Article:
Emotionally needy people risk recurring depression

November 1st, 2008 - 9:09 am ICT by IANS  

Toronto, Nov 1 (IANS) Emotionally needy individuals are at greater risk of recurring depression, says a new Canadian study.Myriam Mongrain, who is associate professor of psychology in York University here, studied graduate students with a history of depression, rating their levels of emotional dependence.

She again interviewed the participants 20 months later to check recurrence of a major depression.

Her findings in the study “Healthy and unhealthy dependence: Implications for major depression,” show that emotionally needy individuals have much greater risk of relapse than their “love-dependent” counterparts.

In psychology jargon, “love dependence” refers to a type of interpersonal relationship in which one’s needs are not sacrificed and self-definition is not compromised.

“Our findings suggest that the more mature form of interpersonal dependence may actually confer protective advantages and possibly some resilience against depressive recurrences,” said Mongrain.

She said her findings support a three-factor model of emotional dependence, which separates the trait into unhealthy, intermediate, and healthy types.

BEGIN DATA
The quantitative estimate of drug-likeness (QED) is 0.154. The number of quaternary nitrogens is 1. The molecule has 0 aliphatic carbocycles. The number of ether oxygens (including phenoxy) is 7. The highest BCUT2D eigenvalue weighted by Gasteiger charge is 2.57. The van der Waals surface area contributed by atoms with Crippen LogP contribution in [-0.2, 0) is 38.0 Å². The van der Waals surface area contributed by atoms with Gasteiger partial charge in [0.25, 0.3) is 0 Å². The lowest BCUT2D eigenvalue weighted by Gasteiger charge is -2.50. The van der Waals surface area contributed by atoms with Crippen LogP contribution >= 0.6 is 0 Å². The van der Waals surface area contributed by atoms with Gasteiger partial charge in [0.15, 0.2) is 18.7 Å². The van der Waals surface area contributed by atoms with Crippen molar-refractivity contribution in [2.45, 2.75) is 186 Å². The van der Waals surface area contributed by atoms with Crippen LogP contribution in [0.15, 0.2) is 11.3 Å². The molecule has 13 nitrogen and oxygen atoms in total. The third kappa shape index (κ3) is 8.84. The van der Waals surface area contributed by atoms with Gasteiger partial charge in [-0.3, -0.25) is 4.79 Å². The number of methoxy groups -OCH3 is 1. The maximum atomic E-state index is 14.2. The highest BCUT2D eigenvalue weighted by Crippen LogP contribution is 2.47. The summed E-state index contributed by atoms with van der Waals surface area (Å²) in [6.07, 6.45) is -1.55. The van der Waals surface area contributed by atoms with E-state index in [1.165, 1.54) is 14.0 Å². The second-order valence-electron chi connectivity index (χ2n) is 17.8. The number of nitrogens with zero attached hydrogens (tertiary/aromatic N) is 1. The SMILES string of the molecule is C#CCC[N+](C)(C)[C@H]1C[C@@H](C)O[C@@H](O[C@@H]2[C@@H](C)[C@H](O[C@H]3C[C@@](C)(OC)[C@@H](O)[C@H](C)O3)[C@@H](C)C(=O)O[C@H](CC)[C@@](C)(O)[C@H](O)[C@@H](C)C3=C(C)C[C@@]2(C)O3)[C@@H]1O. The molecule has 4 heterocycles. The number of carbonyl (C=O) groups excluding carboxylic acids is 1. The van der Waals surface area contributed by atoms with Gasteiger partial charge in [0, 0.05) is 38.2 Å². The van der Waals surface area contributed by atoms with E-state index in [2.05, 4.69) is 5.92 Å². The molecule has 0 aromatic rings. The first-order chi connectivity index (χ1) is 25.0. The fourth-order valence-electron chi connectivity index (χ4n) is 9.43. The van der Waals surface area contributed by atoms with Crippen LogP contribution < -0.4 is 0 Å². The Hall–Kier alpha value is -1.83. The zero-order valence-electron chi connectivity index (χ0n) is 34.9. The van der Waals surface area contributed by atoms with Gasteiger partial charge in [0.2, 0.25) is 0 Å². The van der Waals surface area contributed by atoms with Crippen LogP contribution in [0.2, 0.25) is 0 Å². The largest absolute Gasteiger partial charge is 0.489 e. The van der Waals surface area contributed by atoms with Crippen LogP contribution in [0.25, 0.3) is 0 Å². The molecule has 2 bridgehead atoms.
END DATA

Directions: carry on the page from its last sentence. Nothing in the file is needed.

“The unique contribution of this study is in the delineation of healthy and unhealthy aspects of emotional dependence,” said Mongrain.

“We tend to think of dependency as a negative term, but some forms are quite adaptive, as long as the individual can retain a healthy level of assertiveness,” she said.

Mongrain said the three levels of emotional dependence were derived from measuring the following traits: neediness; submissiveness; pleasing others; caring about what others think; exploitability; connectedness, and love.

Men and women did not differ significantly on any of the measures, she said.

Mongrain said women typically scored higher on measures of emotional dependence.

However, her sample consisted of individuals with a history of major depression, and as such, may have been different from the overall population, she said.

Her study found age to be a factor, with older participants reporting being less needy and not caring what others thought of them. But the average age of her study participants was 29.

The study has been in the British Journal of Clinical Psychology.

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